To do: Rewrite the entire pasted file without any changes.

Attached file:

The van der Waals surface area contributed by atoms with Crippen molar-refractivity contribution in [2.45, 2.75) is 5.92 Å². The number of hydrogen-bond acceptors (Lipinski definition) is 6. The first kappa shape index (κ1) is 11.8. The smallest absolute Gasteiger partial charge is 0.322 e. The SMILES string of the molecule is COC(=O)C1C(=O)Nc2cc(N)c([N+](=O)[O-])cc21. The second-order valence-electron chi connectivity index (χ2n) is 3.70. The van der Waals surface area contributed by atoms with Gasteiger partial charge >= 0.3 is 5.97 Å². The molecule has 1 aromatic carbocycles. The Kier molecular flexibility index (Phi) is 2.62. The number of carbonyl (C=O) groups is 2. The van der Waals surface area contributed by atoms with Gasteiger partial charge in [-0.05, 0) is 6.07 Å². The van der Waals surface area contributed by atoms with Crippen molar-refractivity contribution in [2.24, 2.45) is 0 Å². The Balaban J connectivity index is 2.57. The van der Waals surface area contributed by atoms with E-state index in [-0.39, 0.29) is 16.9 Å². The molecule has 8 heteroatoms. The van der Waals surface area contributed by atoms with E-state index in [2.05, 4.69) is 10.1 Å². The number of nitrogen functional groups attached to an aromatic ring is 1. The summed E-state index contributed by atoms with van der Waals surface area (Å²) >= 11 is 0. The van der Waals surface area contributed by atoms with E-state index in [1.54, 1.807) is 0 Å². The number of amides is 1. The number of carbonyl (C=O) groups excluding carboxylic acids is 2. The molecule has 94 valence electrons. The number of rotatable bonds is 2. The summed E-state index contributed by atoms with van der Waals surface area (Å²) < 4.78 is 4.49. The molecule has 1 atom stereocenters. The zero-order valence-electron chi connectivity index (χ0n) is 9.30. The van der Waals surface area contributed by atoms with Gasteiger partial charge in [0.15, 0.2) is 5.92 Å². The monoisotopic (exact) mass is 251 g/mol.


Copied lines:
The van der Waals surface area contributed by atoms with Crippen molar-refractivity contribution in [2.45, 2.75) is 5.92 Å². The number of hydrogen-bond acceptors (Lipinski definition) is 6. The first kappa shape index (κ1) is 11.8. The smallest absolute Gasteiger partial charge is 0.322 e. The SMILES string of the molecule is COC(=O)C1C(=O)Nc2cc(N)c([N+](=O)[O-])cc21. The second-order valence-electron chi connectivity index (χ2n) is 3.70. The van der Waals surface area contributed by atoms with Gasteiger partial charge >= 0.3 is 5.97 Å². The molecule has 1 aromatic carbocycles. The Kier molecular flexibility index (Phi) is 2.62. The number of carbonyl (C=O) groups is 2. The van der Waals surface area contributed by atoms with Gasteiger partial charge in [-0.05, 0) is 6.07 Å². The van der Waals surface area contributed by atoms with Crippen molar-refractivity contribution in [2.24, 2.45) is 0 Å². The Balaban J connectivity index is 2.57. The van der Waals surface area contributed by atoms with E-state index in [-0.39, 0.29) is 16.9 Å². The molecule has 8 heteroatoms. The van der Waals surface area contributed by atoms with E-state index in [2.05, 4.69) is 10.1 Å². The number of nitrogen functional groups attached to an aromatic ring is 1. The summed E-state index contributed by atoms with van der Waals surface area (Å²) >= 11 is 0. The van der Waals surface area contributed by atoms with E-state index in [1.54, 1.807) is 0 Å². The number of amides is 1. The number of carbonyl (C=O) groups excluding carboxylic acids is 2. The molecule has 94 valence electrons. The number of rotatable bonds is 2. The summed E-state index contributed by atoms with van der Waals surface area (Å²) < 4.78 is 4.49. The molecule has 1 atom stereocenters. The zero-order valence-electron chi connectivity index (χ0n) is 9.30. The van der Waals surface area contributed by atoms with Gasteiger partial charge in [0.15, 0.2) is 5.92 Å². The monoisotopic (exact) mass is 251 g/mol.